Blythe Auffarth and Brian Ibsen in the Colony Theatre's recent production of "Blame It on Beckett."

Blythe Auffarth and Brian Ibsen in the Colony Theatre's recent production of "Blame It on Beckett." (Michael Lamont / October 29, 2012)

Shock over the possibility that the Center Theatre could soon close if it isn’t able to resolve a budget shortfall continued to reverberate through Burbank this week, but city officials said there’s little they can do in the way of financial assistance.

The 37-year-old Burbank company has run out of money and needs to raise $49,000 in the next two weeks and $500,000 by the end of the calendar year in order to remain open, operators announced this past weekend. The Colony, which produces contemporary and classic plays and musicals, operates a 268-seat theater in the Burbank Town Center mall.

In the past two years, the Colony has seen a significant drop in attendance, which has been “the root of all these problems,” said Trent Steelman, the company's executive director, told The Times.

The sudden news of the company’s plight took many aback.

“I was shocked — I had no idea,” said Vice Mayor Emily Gabel-Luddy. “It’s very sad news.”

She hoped the community — either private or corporate sponsors — would rally to support the theater.

“Those who care about the theater are going to be digging deep to help them get over this,” Gabel-Luddy said.

Barbara Beckley, the artistic director of the Colony, said that the company has cut its budget by 17% in the most recent year. It has also laid off three employees, bringing the number of full-time staff down to three.

Steelman said single-ticket sales have fallen consistently since the company's 2011 production of “On Golden Pond.” The company's subscriber base has also taken a hit, declining to about 3,000 subscribers from a high of 3,800 subscribers in 2008, according to the company.

To help offset weak ticket sales, the Colony has reduced production cycles to four weeks per show, down from five weeks. Beckley and Steelman said that they have also deferred their salaries.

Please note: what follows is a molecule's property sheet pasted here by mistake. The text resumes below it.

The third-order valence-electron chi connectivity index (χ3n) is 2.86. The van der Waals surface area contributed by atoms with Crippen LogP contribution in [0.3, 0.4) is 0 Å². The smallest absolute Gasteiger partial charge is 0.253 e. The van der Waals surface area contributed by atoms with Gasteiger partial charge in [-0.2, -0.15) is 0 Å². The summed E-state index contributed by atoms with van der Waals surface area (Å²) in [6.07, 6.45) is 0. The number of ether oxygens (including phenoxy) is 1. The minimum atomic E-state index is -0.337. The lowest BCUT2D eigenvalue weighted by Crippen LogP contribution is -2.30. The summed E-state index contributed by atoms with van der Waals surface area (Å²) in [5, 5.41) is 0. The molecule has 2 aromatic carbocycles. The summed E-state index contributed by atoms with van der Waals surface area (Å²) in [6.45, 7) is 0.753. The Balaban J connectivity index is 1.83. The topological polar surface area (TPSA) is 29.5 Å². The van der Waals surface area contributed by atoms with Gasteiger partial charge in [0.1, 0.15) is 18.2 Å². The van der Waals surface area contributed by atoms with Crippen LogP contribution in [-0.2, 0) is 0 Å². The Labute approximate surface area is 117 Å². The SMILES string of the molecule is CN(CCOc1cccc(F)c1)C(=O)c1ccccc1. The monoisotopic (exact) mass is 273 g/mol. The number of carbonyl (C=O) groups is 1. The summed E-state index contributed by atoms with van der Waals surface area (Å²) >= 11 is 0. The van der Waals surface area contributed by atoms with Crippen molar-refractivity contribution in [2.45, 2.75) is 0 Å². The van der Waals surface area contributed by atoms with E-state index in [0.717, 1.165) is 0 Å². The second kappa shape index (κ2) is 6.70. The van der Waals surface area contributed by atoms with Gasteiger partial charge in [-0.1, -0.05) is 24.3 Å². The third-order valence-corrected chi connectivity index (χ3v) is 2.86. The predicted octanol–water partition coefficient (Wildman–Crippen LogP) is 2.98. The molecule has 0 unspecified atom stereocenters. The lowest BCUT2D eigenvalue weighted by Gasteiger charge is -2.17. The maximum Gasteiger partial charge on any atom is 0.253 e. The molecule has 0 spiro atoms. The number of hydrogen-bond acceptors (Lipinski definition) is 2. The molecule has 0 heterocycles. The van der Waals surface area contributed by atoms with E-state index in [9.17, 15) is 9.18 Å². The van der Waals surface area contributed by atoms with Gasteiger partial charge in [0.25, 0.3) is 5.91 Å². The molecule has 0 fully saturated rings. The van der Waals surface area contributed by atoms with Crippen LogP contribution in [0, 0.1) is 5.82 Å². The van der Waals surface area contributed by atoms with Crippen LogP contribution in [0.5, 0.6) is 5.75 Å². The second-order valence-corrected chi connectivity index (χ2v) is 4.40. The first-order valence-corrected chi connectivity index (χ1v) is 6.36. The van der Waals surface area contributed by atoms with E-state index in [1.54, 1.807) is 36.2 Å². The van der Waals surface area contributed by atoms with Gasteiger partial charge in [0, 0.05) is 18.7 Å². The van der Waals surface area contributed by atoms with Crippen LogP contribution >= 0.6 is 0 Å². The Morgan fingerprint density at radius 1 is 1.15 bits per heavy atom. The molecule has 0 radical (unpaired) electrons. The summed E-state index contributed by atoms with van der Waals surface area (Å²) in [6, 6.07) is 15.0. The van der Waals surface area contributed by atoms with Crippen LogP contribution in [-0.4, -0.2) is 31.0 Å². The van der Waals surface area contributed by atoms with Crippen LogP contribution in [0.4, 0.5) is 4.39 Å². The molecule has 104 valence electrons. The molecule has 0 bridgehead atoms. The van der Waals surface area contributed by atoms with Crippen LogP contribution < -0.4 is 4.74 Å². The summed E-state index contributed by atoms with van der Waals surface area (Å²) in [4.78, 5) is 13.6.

The company began its life in 1975 as a 99-seat theater in Silver Lake. It moved to its current location in Burbank in 2000. Beckley said the company leases the building from the city of Burbank, which in turn has a long-term lease from the Town Center.

The Center Theatre boasts excellent live programs and is a huge community asset, said Mayor Dave Golonski.

“I certainly hope they’re successful,” he said. “I’m pretty confident their supporters will rally to the cause — I know tons of people who really enjoy their performances.”

The city intervening financially, however, would be a challenge, officials said.

“In the old days, we had redevelopment that might have been available,” Gabel-Luddy said, adding that the city no longer has that tool after the state dissolved local redevelopment agencies earlier this year.

Gabel-Luddy, who serves as the council liaison to the Burbank Cultural Arts Commission, added that she hopes to discuss the theater’s crisis at the commission’s next meeting.

“The challenge now is to see if we can come up with a short-term fix as a community, then look at our progress under the long-term to see what other assets we might have available to help them while they stabilize their theater productions,” she said.

The Colony sent an email on Saturday to members of the L.A. arts community appealing for support. The company said if it does not raise $49,000 within two weeks, it will have to cancel its next planned production, “The Morini Strad,” by Willy Holtzman, which is set to begin performances on Nov. 14.

David Ng is a Los Angeles Times staff writer.

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